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Are we heading towards the option of ‘Herd Immunity’?

By Mukhtar Paras Shah

While the world is at war with Corona-virus, we need to understand as to what are the policy perspectives for governments to combat this challenge? There are there are three major challenges for the respective governments; Leadership, Situation Analysis and Awareness. All these three challenges require data and concrete information while there is huge uncertainty all around.

The recent crisis in 185 countries has revealed that the biggest challenge to combat pandemic has been leadership. An effective leadership can be the one that ensures timely actions to limit the spread of virus, effective flow of information to avoid panic and a solid national strategy to inculcate sense of sense of responsibility among the citizens and stakeholders so that they can effectively join hands with the government. China, Hong Kong, Singapore and Japan have so far been helpful because of strong national decisions and effective health facilities at the local level. Although battle at Wuhan might be over but 5000 new cases are emerging in China daily and they have shown that they have the capability to monitor the situation. Countries like Iran and Italy have sadly faced death and disaster because their leadership either could not anticipate the threat or they failed to convince and contain the public. Thus it is very much an option that effective leadership may have to exercise force in order to take the right steps. Leadership in situations like this has to choose between options that can save more lives; it is a tradeoff situation between more deaths and less deaths.

Dependable data can help leadership to take a decision whether country is going for an option of Herd Immunity or a complete isolation for two weeks in the first phase of spread of pandemic. Policy makers cannot and should not take further steps to contain or limit the spread of pandemic on the basis of supposition. Data is instrumental for decisions. Concrete data is required to understand trends, facts and options for the governments. For example trends tell that as of today there are 1000 confirmed cases in Pakistan. It means there are approximately 10000 suspected cases in the country that can multiply to 50000 by the end of March 2020, if no measures for containment are taken. At this point of time government may require data to know whether virus is hitting urban centers or the rural milieus. So the question would be whether lockdown policy is applied on urban centers only where 35% people live?  If only 3% patients face death in COVID-19, then what does it mean for Pakistan? If the elderly are more vulnerable to this attack then what implications it can have on Pakistan where 65% of the population is under the age of 25 years. If 25% of the people live below the poverty line then how much of them are already being taken care of under BISP, Ehsas, Bait ul Maal Program? The world estimates are showing that 20 million people in Pakistan can be affected in this pandemic. The government needs to ask the questions whether, given the demographic features of Pakistan, this estimate is relevant and reliable. This data can surely help the policy makers to know the magnitude of fatalities in case option of Herd Immunity is adopted and number of anticipated casualties in case there is complete lockdown of activity across the country. I hope that there are enough researchers supporting the Ministry of Health, National Disaster Management Authority and the Office of the Prime Minister as well as Chief Ministers.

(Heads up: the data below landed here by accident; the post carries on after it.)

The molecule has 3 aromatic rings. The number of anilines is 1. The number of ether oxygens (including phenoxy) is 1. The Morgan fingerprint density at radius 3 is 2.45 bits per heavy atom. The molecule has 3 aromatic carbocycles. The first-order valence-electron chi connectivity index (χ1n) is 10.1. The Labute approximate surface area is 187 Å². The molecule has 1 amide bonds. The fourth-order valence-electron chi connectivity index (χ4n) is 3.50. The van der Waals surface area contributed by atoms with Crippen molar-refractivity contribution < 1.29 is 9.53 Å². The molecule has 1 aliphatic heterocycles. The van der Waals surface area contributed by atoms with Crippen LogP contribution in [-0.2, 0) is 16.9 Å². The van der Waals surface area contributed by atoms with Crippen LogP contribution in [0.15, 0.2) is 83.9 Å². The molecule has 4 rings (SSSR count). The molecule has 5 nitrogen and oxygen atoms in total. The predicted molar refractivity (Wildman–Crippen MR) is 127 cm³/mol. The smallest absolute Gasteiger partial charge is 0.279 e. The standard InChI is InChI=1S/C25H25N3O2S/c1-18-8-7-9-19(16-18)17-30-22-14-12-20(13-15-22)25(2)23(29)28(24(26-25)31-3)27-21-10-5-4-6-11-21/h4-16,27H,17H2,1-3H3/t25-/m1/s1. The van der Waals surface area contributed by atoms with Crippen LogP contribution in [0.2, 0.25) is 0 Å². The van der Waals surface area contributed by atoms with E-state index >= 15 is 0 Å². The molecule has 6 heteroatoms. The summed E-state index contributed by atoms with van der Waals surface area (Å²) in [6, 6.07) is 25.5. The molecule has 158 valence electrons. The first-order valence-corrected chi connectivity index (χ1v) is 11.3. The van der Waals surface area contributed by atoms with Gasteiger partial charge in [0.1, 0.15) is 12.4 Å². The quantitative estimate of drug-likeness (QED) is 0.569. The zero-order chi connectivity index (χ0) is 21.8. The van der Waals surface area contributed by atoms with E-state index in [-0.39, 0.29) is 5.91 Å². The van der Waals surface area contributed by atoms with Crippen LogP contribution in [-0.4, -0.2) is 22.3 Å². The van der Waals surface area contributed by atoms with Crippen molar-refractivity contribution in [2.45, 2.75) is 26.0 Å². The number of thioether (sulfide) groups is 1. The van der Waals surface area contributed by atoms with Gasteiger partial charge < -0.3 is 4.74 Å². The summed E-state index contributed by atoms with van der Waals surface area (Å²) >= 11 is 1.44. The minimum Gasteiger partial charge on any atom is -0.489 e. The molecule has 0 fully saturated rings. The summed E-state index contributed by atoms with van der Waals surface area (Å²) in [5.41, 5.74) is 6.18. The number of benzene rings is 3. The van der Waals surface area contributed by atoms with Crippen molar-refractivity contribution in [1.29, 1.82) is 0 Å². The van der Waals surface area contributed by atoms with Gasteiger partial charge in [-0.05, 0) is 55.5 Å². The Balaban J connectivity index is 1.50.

Answer to these questions can help leadership and policy makers to create awareness and sense of stability among the public. But we do not have much time to deliberate on these questions. At present social media and other unauthenticated platforms are spreading unsupported rumors to disseminate disinformation that is surely increasing a sense of panic many individuals. Robust, reliable analysis is vital at this stage not only as a way to give concerned members of the public a sense of perspective, but also to support governments and other stakeholders in planning their responses.  The citizens need to ensure that it is important to assess the information on the following baselines:

  1. What is the source of this information and what is the goal of this dissemination?
  2. How the data and findings are described and are they professional?
  3. What has been reported, and what has not?
  4. What is the quality of the information and is it misleading?

The responsibility to know and sift facts is not only on the governments but also on the people.

 The big question is as to how this pandemic is going to impact on our future policy perspectives. So far one lesson is very clear; our countries will need to invest more in hygiene, healthy food processing and sustainable livelihood. That is how our lives are going to be changed. 

(Mukhtar Paras Shah is Director General, STI; Centre of Excellence in Governance and Policy Studies, Islamabad, Pakistan. Twitter @MukhtarParas Youtube: STI Policy Discourse). 

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